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Boy Scouts to complete more than 350 W.Va. projects for Jamboree

By Candace Nelson

CHARLESTON, W.Va. - Rusting fences, chipped paint on playground equipment and overgrown gardens across nine West Virginia counties await sprucing up by the Boy Scouts of America.

With the National Scout Jamboree at the Summit Bechtel Reserve less than 60 days away, the surrounding nine counties are preparing for more than 350 service projects as part of the July 15-24 gathering.

"Service projects are an integral part of the foundation of Scouting," a representative of the Boy Scouts said in an email. "The Scout Oath includes the phrase that a Scout must 'help other people at all times,' reminding us to always be of service to others.

"Scouting was founded on the premise of doing a good turn daily.

"Additionally, community service is very important in the character-building process and, as Scouts, we have made commitments to give back to our communities."

Related: Massive Boy Scout complex nears completion

For the first time during a Jamboree, Scouts will travel off site for a day of service.

On each of five days between July 17-19 and 22-23, about 8,000 Scouts will head to project sites in McDowell, Mercer, Monroe, Raleigh, Greenbrier, Summers, Nicholas, Wyoming and Fayette counties.

Scouts will work from about 8 a.m. to 4 p.m. on clearing brush, performing repairs, removing weeds, cleaning litter, painting, planting, landscaping, constructing walkways and shelters, pouring concrete and more.

The 40,000 Scouts will complete about 300,000 hours of community service.

Jennifer Douglas, chief operating officer of the Citizens Conservation Corps of West Virginia, said while the total economic impact won't be known until the projects are completed, "it will have to be in the millions."

The Boy Scouts approached the CCC for help coordinating the projects because of its ability to manage complex programs, Douglas said. Her organization has acted as the clearinghouse for all service projects.

"They've never done a day-of-service component during a National Jamboree, although they have done them in World Jamborees," she said. "This is the largest community service effort of its kind to ever be performed in the history of the country."

The CCC partnered with communities to help determine the best service project options for the Scouts. First, it identified nine "champions" - one for each county - to act as a voice for the movement, organize community leaders and recruit volunteers to get involved with the project. These champions were suggested by county commissions.

The CCC then met with communities and devised five focus groups - wellness, green-friendly, culture and education, infrastructure, and construction - to see what needed done.

Local banks, schools, churches, businesses and others put together wish lists of service projects. An application was created.

Douglas and her team reviewed all the requests and evaluated the scope of work. Some of the projects are fully funded while others required grants and fundraising.

Among the more interesting projects: At Summersville Lake, Scouts will install a walking trail alongside the lake that will give people access to the rock-climbing area.

The world's longest flower box - more than 2,500 feet - will be installed in Davy, McDowell County, Douglas said.

An outdoor environmental classroom will be constructed at Shady Spring Elementary in Raleigh County.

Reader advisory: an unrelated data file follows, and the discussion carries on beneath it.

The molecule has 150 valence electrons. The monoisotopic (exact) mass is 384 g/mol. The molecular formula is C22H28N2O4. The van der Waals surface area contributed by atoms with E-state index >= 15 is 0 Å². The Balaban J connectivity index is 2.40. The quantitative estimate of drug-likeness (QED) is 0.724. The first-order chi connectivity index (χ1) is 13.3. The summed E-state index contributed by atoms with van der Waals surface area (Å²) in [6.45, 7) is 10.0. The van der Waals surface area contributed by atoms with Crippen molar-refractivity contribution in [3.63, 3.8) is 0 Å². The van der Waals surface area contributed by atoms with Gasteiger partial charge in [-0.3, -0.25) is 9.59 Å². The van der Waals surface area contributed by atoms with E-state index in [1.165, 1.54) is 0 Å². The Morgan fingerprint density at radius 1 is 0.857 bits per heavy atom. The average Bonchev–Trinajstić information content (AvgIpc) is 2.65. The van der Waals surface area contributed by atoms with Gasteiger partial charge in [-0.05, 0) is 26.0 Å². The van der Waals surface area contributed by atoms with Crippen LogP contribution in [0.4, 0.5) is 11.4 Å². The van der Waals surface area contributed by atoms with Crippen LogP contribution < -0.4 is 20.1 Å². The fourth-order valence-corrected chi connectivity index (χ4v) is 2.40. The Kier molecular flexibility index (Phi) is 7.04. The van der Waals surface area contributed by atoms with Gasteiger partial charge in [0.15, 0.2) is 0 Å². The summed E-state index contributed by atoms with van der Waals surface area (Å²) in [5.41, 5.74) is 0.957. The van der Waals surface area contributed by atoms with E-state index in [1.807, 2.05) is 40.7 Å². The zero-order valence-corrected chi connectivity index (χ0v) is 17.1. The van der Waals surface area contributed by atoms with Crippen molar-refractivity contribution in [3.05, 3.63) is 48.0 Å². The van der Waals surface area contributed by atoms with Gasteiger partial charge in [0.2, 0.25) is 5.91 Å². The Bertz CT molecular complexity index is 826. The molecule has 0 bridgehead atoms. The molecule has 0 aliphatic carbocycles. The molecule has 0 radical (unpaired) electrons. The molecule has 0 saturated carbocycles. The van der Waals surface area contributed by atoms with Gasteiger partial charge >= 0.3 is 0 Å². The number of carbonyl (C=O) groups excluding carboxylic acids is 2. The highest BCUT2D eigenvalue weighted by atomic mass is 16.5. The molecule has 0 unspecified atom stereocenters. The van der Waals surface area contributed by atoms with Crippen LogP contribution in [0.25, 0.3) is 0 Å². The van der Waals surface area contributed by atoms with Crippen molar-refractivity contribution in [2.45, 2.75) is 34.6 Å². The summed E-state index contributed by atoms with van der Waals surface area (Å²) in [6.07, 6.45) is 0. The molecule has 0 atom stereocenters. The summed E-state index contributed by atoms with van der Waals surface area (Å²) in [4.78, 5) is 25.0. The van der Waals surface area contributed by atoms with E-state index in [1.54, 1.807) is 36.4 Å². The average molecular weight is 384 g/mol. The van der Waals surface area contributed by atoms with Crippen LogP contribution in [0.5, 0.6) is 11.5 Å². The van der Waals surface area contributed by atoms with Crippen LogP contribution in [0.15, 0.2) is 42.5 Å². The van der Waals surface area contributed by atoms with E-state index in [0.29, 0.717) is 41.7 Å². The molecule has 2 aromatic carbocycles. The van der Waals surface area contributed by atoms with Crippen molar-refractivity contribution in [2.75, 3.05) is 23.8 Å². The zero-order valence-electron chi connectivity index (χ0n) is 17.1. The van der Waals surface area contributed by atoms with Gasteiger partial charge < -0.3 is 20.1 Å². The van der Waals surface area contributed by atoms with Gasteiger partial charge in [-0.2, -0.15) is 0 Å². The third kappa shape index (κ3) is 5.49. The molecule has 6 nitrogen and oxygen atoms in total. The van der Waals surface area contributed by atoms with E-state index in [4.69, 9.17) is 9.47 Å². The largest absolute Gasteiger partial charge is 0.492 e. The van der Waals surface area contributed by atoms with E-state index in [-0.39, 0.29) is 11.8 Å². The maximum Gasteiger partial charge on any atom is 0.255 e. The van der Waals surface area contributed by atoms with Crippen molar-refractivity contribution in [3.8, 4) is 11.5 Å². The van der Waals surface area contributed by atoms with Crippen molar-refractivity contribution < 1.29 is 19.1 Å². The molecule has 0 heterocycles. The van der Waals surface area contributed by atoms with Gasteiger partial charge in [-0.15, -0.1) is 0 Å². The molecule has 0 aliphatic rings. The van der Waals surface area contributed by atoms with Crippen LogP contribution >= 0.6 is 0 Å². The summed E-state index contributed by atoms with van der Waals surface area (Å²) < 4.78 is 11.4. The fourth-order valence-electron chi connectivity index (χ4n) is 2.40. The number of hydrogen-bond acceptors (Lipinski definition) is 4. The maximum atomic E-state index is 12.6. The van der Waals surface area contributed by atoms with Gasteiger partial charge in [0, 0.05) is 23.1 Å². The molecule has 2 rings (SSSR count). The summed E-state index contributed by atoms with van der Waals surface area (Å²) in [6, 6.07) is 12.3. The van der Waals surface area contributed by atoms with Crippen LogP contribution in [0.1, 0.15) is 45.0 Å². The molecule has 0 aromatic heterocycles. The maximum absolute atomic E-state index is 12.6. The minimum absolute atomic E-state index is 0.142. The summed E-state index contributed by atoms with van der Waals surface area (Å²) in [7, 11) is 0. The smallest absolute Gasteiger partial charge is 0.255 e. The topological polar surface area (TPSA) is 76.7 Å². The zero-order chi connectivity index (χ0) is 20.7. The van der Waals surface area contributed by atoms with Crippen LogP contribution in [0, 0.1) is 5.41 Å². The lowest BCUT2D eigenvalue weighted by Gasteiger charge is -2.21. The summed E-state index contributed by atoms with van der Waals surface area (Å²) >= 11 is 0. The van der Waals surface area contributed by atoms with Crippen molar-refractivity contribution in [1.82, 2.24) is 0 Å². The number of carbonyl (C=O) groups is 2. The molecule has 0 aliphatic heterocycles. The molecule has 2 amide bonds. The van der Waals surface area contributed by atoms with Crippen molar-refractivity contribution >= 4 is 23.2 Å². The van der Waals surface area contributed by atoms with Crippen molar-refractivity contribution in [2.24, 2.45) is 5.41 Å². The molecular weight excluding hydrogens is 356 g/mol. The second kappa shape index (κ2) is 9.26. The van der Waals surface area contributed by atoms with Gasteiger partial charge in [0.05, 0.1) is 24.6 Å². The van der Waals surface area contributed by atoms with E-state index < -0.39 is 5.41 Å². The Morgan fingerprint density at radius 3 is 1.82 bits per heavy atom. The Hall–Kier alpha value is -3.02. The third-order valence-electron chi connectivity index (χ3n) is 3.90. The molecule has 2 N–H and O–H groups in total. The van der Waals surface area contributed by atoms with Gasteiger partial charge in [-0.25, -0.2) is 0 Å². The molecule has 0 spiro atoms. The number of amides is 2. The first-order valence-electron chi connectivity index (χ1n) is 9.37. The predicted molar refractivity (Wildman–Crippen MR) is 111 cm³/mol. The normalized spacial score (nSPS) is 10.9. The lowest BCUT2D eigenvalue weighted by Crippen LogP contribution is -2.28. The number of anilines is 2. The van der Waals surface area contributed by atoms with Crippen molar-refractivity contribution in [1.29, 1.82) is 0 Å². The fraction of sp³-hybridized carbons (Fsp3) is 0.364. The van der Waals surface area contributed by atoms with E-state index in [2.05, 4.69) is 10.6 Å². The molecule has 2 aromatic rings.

"We didn't want to throw out quality projects just because Scouts couldn't do a portion of that project," Douglas said.

"There are certain things Scouts can't do - like no power tools or above certain heights. The Scouts are the largest labor force, but we also have other volunteers coming in that can help out on the couple of things the Scouts can't handle."

AmeriCorps, Volunteer WV, church groups, businesses, other state CCCs and other volunteers will be involved.

With 8,000 Scouts leaving via bus to nine separate counties, the CCC is working to address potential problems. In addition to making sure GPS coordinates are correct and working with 911 officials and the state Department of Homeland Security to accommodate thousands more people in the area, the CCC also conducted a trial run.

In the fall, each county did a demonstration project. The efforts included maintenance projects in Nicholas County, landscaping in Raleigh County, delivering an entry marker in Wyoming County and building trails in Summers County.

After the dress rehearsal, the CCC was able to evaluate what processes worked and the minor improvements that could be made before summer.

Initially, the CCC assigned one manager to each service project, but during the trial run, it decided two would be beneficial. One can act as backup in the event that one person is sick or cannot attend because of unforeseen circumstances.

The organization now is training two managers per project and finalizing preparations.

"It's mind-boggling," Douglas said. "When we first started 24 months ago, I looked at the number of days we had, and it looked so far away.

"It's been crazy - we're only 60 days away from all this happening, and it's coming together really well. It's amazing to see so many different groups of people of different personalities and from different entities coming together."

The 10,600-acre Summit Bechtel Reserve in Fayette County is now the permanent home to the National Scout Jamboree. More than 50,000 Scouts, volunteers and staff are expected to attend.

The Boy Scouts of America has received commitments from donors in excess of $240 million for the area.

For more information on volunteer and donation opportunities, visit www.cccwv.com.

Contact writer Candace Nelson at Candace.Nelson@dailymail.com or 304-348-5148. Follow her at www.twitter.com/Candace07.

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